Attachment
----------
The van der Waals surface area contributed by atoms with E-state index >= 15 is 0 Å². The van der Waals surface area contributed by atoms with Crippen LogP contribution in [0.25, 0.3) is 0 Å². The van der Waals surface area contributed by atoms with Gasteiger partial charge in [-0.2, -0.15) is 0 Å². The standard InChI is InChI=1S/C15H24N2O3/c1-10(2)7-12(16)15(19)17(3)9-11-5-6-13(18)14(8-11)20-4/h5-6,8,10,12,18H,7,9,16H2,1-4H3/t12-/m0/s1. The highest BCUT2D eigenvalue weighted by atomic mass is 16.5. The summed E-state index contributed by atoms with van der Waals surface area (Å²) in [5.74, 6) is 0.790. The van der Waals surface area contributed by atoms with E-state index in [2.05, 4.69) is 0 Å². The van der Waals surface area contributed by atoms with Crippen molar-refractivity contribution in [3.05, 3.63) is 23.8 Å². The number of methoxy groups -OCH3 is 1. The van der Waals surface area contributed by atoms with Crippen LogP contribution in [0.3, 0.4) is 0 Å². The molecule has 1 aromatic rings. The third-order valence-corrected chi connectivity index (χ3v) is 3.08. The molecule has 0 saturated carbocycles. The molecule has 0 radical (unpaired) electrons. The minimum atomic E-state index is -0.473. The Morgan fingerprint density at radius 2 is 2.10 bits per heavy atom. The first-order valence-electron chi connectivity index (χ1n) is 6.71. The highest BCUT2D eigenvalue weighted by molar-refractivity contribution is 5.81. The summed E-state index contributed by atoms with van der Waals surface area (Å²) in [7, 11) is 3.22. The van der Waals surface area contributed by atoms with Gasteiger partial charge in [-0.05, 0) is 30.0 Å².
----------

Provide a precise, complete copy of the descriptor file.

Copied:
The van der Waals surface area contributed by atoms with E-state index >= 15 is 0 Å². The van der Waals surface area contributed by atoms with Crippen LogP contribution in [0.25, 0.3) is 0 Å². The van der Waals surface area contributed by atoms with Gasteiger partial charge in [-0.2, -0.15) is 0 Å². The standard InChI is InChI=1S/C15H24N2O3/c1-10(2)7-12(16)15(19)17(3)9-11-5-6-13(18)14(8-11)20-4/h5-6,8,10,12,18H,7,9,16H2,1-4H3/t12-/m0/s1. The highest BCUT2D eigenvalue weighted by atomic mass is 16.5. The summed E-state index contributed by atoms with van der Waals surface area (Å²) in [5.74, 6) is 0.790. The van der Waals surface area contributed by atoms with E-state index in [2.05, 4.69) is 0 Å². The van der Waals surface area contributed by atoms with Crippen molar-refractivity contribution in [3.05, 3.63) is 23.8 Å². The number of methoxy groups -OCH3 is 1. The van der Waals surface area contributed by atoms with Crippen LogP contribution in [0.3, 0.4) is 0 Å². The molecule has 1 aromatic rings. The third-order valence-corrected chi connectivity index (χ3v) is 3.08. The molecule has 0 saturated carbocycles. The molecule has 0 radical (unpaired) electrons. The minimum atomic E-state index is -0.473. The Morgan fingerprint density at radius 2 is 2.10 bits per heavy atom. The first-order valence-electron chi connectivity index (χ1n) is 6.71. The highest BCUT2D eigenvalue weighted by molar-refractivity contribution is 5.81. The summed E-state index contributed by atoms with van der Waals surface area (Å²) in [7, 11) is 3.22. The van der Waals surface area contributed by atoms with Gasteiger partial charge in [-0.05, 0) is 30.0 Å².